But Tuesday, Sept. 11, 2001, turned out to be a day Joe Caiazzo Jr., will never forget.
The owner of Brooklyn, New York-based J. Caiazzo Plumbing & Heating took a call from one of his technicians working not far from the twin towers of the World Trade Center in Manhattan shortly after 9 a.m.
“He said, ‘Joe, a plane just hit the World Trade Center,’” recalls Caiazzo. “I said, ‘What? What do you mean a plane just hit the World Trade Center?’ Then I turned on the television just in time to see the second plane hit the other tower.”
It didn’t take long for everyone to realize that this was a terrorist attack unlike anything they had ever seen. Only a few hours later the horrific tragedy would culminate with the burning and eventual collapse of both towers with more than 3,000 workers, police and fire department officials inside.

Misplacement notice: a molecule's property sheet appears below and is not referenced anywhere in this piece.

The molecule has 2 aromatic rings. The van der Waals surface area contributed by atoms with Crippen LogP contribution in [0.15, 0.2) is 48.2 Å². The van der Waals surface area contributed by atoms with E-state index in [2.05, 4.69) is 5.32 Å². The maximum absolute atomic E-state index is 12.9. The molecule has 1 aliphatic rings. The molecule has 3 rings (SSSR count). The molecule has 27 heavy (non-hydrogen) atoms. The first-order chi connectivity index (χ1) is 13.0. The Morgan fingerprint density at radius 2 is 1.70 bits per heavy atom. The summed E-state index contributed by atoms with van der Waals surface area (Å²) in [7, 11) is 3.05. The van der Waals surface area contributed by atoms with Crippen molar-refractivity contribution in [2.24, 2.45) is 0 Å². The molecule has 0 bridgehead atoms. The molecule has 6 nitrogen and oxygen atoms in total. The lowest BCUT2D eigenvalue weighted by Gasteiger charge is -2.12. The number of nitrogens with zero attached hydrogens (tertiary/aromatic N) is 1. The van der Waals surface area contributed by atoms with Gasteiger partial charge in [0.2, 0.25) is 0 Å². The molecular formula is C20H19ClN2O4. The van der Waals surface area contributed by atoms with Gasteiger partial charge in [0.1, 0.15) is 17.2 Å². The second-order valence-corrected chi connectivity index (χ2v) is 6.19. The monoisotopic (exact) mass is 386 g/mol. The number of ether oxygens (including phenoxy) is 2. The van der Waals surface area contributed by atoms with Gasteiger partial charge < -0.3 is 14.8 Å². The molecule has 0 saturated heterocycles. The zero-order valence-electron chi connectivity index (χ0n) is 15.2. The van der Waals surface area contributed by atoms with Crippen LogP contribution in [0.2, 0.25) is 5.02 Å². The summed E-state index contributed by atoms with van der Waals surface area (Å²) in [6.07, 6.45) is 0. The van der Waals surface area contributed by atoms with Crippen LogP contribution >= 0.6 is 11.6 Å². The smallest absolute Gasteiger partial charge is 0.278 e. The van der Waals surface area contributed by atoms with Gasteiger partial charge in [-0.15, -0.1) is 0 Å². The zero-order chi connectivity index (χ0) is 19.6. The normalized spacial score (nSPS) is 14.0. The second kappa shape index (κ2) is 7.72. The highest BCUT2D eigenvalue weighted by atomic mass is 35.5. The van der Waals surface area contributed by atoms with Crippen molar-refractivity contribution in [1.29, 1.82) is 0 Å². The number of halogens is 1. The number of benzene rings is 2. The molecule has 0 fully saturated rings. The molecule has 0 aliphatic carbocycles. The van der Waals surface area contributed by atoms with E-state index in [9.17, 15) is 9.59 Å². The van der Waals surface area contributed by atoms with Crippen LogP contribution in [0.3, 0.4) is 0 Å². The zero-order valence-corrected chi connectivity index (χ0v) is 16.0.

When their shift ended at 6:00 p.m., Caiazzo and his three brothers, Anthony, Lenny and Michael, asked for volunteers to head across the Brooklyn Bridge to lend a hand with the massive rescue effort that would follow. “We’re located six miles from the World Trade Center,” Caiazzo says. “I felt helpless there. We had to go and try to help.” The terrorist acts would shut down the nation’s air travel for days, causing Caiazzo to cancel his planned trip to St. Louis to attend the Plumbers’ Success International Summit.
Joe’s father, Joe Sr., started the business 55 years ago. He passed away when Joe was 9, but his mother took over the business and operated it until he was old enough to take the reins.